Ancient Egypt and Body Care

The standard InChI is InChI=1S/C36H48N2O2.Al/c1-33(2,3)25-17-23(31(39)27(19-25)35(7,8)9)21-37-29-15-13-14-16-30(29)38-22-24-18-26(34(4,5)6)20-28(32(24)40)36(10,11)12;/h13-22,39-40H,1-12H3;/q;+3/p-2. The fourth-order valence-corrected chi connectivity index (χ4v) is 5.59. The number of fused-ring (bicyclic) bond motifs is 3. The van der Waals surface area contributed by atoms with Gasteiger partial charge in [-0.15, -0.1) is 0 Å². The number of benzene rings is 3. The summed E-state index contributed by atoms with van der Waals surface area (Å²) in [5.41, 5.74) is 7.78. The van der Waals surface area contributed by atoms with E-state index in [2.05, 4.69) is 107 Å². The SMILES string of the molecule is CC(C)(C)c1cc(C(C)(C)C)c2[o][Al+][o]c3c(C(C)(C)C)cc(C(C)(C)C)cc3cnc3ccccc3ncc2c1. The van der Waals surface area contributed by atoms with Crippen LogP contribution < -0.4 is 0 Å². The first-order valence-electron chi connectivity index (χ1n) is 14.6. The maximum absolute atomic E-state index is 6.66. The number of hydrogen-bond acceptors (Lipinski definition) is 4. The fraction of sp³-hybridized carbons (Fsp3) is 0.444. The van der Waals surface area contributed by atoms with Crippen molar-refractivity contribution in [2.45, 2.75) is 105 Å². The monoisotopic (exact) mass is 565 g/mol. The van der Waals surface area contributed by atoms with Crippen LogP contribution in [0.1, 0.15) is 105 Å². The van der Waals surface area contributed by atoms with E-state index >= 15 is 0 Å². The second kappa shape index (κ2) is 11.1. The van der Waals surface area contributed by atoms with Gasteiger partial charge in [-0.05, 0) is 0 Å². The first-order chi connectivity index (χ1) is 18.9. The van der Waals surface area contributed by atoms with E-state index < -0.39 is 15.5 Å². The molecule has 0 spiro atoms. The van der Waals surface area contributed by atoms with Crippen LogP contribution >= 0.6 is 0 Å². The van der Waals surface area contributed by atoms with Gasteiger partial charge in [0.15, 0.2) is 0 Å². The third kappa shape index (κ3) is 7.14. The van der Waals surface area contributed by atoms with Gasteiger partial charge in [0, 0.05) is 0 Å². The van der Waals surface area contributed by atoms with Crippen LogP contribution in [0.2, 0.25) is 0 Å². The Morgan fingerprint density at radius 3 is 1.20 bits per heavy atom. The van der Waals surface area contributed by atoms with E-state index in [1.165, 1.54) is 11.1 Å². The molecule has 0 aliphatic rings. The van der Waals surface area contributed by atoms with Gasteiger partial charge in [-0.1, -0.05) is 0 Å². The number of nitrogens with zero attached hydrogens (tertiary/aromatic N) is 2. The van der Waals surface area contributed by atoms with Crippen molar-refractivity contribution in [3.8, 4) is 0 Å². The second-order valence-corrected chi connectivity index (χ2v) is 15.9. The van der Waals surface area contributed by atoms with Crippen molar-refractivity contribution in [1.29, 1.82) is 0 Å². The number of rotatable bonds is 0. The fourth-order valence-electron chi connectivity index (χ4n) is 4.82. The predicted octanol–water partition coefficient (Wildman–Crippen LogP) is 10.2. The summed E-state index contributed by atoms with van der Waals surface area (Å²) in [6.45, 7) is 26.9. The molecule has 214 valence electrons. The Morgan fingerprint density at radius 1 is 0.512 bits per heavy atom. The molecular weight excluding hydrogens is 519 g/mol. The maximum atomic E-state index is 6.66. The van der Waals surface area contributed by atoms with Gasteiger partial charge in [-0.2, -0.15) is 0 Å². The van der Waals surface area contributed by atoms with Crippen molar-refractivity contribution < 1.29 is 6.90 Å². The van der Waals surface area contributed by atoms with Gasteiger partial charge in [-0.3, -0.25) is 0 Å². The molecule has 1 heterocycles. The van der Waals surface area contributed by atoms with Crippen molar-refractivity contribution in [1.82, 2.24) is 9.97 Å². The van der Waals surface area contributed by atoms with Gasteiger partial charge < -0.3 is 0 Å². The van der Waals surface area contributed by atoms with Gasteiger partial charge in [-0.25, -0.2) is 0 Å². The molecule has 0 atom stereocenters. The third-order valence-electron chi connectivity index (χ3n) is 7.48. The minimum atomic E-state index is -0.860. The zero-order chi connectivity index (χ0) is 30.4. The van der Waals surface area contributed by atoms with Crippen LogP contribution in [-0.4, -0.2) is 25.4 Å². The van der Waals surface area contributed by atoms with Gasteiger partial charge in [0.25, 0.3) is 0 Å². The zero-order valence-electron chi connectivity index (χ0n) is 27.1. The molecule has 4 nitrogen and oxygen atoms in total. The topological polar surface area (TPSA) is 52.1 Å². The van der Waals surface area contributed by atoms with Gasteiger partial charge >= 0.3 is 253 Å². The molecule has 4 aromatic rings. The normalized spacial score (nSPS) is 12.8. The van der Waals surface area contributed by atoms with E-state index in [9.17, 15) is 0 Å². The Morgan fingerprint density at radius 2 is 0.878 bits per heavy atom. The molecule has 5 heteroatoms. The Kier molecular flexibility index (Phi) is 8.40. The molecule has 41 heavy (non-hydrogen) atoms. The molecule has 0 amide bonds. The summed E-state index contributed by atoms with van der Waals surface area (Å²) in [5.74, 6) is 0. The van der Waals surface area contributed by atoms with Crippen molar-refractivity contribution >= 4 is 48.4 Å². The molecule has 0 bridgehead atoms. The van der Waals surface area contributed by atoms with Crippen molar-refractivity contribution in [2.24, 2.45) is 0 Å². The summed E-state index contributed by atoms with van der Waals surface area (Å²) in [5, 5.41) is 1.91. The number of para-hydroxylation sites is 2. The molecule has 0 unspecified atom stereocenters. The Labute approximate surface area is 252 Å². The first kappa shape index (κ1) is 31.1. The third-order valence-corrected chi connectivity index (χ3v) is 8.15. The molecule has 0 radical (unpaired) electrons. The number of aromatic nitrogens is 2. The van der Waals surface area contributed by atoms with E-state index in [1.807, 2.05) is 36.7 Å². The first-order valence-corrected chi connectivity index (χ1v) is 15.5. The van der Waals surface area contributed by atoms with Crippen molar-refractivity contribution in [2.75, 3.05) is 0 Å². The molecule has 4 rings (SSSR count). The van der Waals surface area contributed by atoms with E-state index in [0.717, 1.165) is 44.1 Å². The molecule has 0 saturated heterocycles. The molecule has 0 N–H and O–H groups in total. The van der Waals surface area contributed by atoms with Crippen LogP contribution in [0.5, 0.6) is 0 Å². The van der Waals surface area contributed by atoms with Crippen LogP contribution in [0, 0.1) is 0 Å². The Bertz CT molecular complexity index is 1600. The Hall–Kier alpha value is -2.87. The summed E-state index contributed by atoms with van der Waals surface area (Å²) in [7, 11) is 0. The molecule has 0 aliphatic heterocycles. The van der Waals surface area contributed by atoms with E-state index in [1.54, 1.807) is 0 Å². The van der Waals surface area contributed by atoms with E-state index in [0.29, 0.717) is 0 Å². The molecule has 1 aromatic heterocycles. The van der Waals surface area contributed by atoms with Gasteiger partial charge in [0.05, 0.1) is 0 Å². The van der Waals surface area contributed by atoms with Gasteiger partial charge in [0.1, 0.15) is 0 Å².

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In no other country or culture, was the concern with beautification and body care so extensive. Their interest in beauty transcends time- it is not restricted to a specific period. Cosmetic implements, particularly eye-makeup palettes, have been discovered in the earliest graves. Yet Cleopatra VII, last of the Ptolemies, was herself credited with writing a book of beauty secrets, an art that she was universally acknowledged as mastering. Vestiges of the ancient Egyptians' concerns with beauty and body care linger even today. Modern Egyptian glass perfume vials may be as treasured and coveted today as were the carved alabaster unguent pots of distant ages. American shampoo manufacturers tout Egyptian henna and the virtues of Aloe. Every few years, eye makeup styles based on those of ancient Egypt reemerge once again in popularity. Egyptian concerns with beauty and body care transcended economic status. Although many of the artifacts that we are able to analyze today derive from the upper classes- kohl tubes bearing the names of Nefertiti and her daughters have been found, for instance- body care was considered a prerequisite for all Egyptians. Records show that sufficient body oil for daily use was one of the basic supplied issued in the form of wages paid to even the lowliest workers. Cosmetics and body care were a common daily concern cutting across all society divisions, just as they do today. Body care was no triviality, but a central part of daily - and economic- life. Egyptians used body scents and incense (for fumigation of the body and clothing and medical as well as temple use) in tremendous quantities. Most of it had to be imported. After timber, the trade in cosmetics was perhaps the chief reason for Egyptian foreign commerce. Modern interest is piqued by Egyptian funerary practices and yes, many aromatic substances were necessary for the after-life and for religious practices, yet they also held many uses for the living. Ancient Egyptian concerns with...
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